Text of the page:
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BUSINESS
October 6, 2001 | Reuters
Northwest Natural Gas Co. said it was in talks to acquire Enron Corp.'s Portland General Electric Co., a deal that would bring together two Oregon utilities. A deal would be a major step in Enron's plan to shed slower-growth assets and focus on its core energy marketing and trading business. A deal to sell Portland GE to Sierra Pacific Resources collapsed five months ago. Sources familiar with the situation said Northwest was offering $1.
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BUSINESS
March 13, 2007 | Elizabeth Douglass, Times Staff Writer
Portland General Electric Co. agreed Monday to pay $59 million to settle accusations that the Oregon utility overcharged Californians for electricity during the state's energy crisis. Portland General, which had agreed to a smaller partial settlement a few years ago, would pay a total of about $65 million under the two refund agreements, according to a statement issued late Monday by Southern California Edison.
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NEWS
January 1, 2000 | From Associated Press
The toppling of an 80-foot power-line tower appears to have been an isolated case of criminal mischief rather than organized sabotage, authorities said Friday. The tower held the main high-voltage lines that carry electricity from the Pacific Northwest to the Southwest. A computer rerouted power to alternate lines less than 1 second after the line fell Thursday night, Bonneville Power Administration spokesman Perry Gruber said. No customers lost power, and a small fire was quickly extinguished.
BUSINESS
October 6, 2001 | Reuters
Northwest Natural Gas Co. said it was in talks to acquire Enron Corp.'s Portland General Electric Co., a deal that would bring together two Oregon utilities. A deal would be a major step in Enron's plan to shed slower-growth assets and focus on its core energy marketing and trading business. A deal to sell Portland GE to Sierra Pacific Resources collapsed five months ago. Sources familiar with the situation said Northwest was offering $1.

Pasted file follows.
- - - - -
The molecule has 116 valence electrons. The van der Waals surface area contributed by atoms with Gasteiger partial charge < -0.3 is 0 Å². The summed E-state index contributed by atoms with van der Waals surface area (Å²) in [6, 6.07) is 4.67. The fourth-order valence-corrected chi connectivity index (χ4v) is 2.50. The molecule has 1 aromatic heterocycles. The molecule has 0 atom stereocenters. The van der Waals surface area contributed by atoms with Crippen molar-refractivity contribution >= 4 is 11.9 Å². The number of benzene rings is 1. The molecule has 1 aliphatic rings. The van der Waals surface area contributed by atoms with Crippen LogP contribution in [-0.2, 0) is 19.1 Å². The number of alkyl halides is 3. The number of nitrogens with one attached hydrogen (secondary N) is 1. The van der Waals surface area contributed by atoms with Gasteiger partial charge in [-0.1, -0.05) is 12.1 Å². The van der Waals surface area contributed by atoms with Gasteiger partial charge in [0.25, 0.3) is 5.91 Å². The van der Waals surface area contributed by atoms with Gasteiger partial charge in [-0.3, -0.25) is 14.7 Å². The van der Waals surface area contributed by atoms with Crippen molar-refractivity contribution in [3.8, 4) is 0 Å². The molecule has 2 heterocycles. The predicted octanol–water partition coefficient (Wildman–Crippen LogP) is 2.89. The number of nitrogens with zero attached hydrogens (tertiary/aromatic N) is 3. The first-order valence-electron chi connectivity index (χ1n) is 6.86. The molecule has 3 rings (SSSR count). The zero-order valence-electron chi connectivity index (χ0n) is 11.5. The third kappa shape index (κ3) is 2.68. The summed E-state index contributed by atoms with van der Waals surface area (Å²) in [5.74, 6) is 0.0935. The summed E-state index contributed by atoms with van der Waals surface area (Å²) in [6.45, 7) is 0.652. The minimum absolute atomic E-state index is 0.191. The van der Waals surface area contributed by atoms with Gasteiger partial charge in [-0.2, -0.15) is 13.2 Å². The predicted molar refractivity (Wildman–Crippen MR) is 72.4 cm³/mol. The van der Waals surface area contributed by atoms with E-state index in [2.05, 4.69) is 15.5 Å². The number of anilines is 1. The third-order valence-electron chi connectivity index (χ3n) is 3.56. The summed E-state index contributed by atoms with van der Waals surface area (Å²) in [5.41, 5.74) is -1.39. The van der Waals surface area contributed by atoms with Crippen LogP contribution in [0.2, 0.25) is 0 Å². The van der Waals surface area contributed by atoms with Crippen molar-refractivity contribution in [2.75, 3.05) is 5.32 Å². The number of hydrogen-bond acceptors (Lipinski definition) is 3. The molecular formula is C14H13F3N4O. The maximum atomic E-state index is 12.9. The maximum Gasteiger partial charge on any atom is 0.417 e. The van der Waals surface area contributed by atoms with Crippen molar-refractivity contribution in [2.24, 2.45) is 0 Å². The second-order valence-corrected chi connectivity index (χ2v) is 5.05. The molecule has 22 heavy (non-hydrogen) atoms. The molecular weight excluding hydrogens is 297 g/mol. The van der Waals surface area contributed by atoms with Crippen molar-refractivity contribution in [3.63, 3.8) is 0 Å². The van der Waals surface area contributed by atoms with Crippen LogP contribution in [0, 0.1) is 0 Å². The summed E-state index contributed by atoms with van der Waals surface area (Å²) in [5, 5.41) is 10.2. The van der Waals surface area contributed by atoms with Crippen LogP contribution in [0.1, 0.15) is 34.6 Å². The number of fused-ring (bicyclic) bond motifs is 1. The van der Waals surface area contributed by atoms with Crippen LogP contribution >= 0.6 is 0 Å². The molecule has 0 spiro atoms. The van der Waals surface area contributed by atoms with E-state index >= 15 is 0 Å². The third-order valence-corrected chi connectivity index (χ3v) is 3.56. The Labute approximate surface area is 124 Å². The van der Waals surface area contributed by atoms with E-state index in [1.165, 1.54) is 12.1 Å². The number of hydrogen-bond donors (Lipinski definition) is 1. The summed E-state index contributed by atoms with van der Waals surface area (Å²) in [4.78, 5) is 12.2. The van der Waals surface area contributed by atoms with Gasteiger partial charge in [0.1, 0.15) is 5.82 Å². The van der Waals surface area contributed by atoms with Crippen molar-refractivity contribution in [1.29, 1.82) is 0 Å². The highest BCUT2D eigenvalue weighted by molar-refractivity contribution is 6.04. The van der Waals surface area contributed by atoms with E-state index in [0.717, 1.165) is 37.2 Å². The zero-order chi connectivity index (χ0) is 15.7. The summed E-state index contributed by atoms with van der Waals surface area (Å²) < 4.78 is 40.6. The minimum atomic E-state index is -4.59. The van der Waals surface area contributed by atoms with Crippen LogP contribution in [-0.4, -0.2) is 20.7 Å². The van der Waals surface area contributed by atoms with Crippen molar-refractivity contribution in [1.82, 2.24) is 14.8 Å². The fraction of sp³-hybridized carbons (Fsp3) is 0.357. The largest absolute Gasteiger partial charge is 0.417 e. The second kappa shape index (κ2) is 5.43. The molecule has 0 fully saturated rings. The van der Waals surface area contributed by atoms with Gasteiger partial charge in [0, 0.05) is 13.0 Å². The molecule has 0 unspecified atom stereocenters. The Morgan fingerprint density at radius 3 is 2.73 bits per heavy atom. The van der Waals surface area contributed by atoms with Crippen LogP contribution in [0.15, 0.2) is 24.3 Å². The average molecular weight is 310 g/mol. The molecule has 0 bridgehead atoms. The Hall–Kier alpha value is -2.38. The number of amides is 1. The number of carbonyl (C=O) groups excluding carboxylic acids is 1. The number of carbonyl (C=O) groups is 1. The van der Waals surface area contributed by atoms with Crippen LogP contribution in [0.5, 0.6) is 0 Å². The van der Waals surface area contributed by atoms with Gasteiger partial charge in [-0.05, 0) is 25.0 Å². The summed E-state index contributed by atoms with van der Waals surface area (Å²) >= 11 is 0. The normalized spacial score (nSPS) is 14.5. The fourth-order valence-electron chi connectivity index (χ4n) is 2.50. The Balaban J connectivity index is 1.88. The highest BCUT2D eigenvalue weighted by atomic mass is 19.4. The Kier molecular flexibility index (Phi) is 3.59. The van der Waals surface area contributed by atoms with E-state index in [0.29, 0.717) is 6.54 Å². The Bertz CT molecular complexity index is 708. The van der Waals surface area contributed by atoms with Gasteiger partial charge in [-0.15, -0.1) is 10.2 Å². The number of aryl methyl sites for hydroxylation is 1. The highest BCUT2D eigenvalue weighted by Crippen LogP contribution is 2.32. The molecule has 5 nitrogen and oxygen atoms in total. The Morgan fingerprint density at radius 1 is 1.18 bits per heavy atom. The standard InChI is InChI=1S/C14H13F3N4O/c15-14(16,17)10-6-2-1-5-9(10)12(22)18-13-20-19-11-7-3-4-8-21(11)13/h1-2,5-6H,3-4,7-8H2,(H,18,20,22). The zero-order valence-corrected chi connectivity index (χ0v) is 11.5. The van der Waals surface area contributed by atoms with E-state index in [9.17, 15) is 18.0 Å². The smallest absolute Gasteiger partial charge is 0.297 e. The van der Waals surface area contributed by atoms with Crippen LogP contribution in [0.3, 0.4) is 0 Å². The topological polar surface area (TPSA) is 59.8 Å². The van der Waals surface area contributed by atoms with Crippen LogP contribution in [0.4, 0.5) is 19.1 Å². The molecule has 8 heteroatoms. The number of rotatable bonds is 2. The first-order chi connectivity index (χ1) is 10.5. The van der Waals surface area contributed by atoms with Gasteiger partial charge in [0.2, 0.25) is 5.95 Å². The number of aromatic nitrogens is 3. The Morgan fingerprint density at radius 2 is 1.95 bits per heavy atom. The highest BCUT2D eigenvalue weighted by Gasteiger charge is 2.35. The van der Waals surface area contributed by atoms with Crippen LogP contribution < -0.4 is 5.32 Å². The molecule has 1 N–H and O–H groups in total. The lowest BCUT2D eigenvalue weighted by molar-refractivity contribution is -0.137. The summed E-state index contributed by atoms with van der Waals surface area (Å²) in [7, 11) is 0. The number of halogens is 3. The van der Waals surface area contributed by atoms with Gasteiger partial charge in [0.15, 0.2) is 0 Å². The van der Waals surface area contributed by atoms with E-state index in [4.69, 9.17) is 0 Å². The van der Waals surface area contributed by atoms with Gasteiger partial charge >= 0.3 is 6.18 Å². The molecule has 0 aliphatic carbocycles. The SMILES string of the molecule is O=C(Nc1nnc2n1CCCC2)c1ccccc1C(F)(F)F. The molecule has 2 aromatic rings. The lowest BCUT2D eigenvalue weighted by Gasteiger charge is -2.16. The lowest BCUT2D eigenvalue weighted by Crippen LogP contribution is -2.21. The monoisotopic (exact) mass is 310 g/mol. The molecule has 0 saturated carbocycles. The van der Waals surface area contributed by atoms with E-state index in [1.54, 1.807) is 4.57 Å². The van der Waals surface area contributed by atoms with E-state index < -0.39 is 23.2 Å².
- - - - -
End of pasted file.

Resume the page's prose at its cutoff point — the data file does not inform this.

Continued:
CALIFORNIA | LOCAL
September 5, 1993 | CAROL ANN RIHA, ASSOCIATED PRESS
Is it the house of the future? It's built with such unorthodox materials as recycled newspapers, ryegrass straw and tiles made from fluorescent light bulbs. It blends energy efficiency with a concern for the environment. Debbi Palermini, director of the nonprofit Sustainable Building Collaborative, calls it "the first whole-concept house." Backed by Portland General Electric Co.
BUSINESS
March 13, 2007 | Elizabeth Douglass, Times Staff Writer
Portland General Electric Co. agreed Monday to pay $59 million to settle accusations that the Oregon utility overcharged Californians for electricity during the state's energy crisis. Portland General, which had agreed to a smaller partial settlement a few years ago, would pay a total of about $65 million under the two refund agreements, according to a statement issued late Monday by Southern California Edison.
NATIONAL
December 15, 2006 | From the Associated Press
A powerful storm socked the Pacific Northwest with heavy rain and wind gusts close to 100 mph Thursday, flooding streets, toppling trees and cutting power to thousands. More than 150,000 customers lost electricity in Washington and Oregon, utilities reported. A wind gust of 97 mph was recorded at Rockaway Beach, Ore., and Washington reported 70-mph gusts on the coast. Flooding stalled traffic in parts of Seattle, and falling trees and debris forced the closure of several highways in Oregon.